The processing in step 154 to step 157 of FIG. 6 is the same as the above. In step 158, the pulse width modulation signal for each phase PU, PV or PW is generated by adding thereto the compensation voltage for each phase calculated in the dead-time compensation means 22. By performing the above processing, it is always possible to stop switching of a phase having the largest phase current among the selective phases under the condition of two-phase switching and the inter-line voltage with a sinusoidal wave. Therefore, it is always possible to minimize the switching loss. Further, since dead-time compensation suitable for the two-phase switching can be performed, it is possible to maintain the current form in a nearly sinusoidal wave.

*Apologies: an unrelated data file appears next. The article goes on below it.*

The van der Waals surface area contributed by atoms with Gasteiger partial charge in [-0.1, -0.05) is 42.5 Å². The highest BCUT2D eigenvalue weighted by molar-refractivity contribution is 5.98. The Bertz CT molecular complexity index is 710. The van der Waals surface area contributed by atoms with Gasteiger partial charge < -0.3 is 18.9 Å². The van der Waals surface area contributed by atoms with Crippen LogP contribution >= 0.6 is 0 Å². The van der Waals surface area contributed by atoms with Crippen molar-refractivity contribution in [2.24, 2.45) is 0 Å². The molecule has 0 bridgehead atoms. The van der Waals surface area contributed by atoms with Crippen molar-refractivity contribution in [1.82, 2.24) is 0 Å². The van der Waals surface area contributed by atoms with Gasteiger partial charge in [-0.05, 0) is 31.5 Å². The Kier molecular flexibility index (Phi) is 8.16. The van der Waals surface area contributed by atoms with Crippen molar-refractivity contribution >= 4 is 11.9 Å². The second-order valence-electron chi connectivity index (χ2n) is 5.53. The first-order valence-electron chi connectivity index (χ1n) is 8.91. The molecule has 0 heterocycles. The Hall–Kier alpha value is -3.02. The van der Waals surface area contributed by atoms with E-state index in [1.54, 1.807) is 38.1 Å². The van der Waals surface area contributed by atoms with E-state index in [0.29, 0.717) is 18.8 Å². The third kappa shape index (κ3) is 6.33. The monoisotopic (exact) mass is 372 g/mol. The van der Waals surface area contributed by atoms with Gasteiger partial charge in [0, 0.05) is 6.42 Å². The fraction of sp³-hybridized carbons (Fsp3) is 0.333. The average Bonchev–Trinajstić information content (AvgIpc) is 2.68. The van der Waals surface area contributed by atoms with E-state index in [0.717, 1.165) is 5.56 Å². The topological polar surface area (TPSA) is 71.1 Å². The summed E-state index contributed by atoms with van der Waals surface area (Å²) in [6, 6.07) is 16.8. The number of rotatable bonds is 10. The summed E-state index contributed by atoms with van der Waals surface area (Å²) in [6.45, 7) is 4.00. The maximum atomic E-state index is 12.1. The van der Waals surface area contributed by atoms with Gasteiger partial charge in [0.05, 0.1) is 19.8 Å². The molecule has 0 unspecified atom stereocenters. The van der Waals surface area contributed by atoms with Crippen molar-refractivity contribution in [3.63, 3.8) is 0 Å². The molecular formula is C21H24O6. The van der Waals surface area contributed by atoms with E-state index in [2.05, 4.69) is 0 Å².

FIG. 8 shows another embodiment where the present invention is applied to an electric vehicle having an induction motor 23. Different points of FIG. 8 from FIG. 1 will be described. An optimum field control calculation means 25 calculates a d-axis current command value idr for generating a magnetic flux using a torque command value τr and a motor speed value ωM. In the case of an induction motor, although the magnetic flux must always be generated using the d-axis current command value idr, it is known that the loss can be reduced by weakening the magnetic flux when the torque is small. The switching loss can be further reduced by combining the weak field control with the two-phase switching. In other words, since the phase difference between voltage and current of the induction motor can be decreased by performing weak field control, it is possible to increase the time period during which a large current flows in the phase which is allowed to stop the pulse width modulation control in the two-phase switching. Therefore, the switching loss can be further reduced.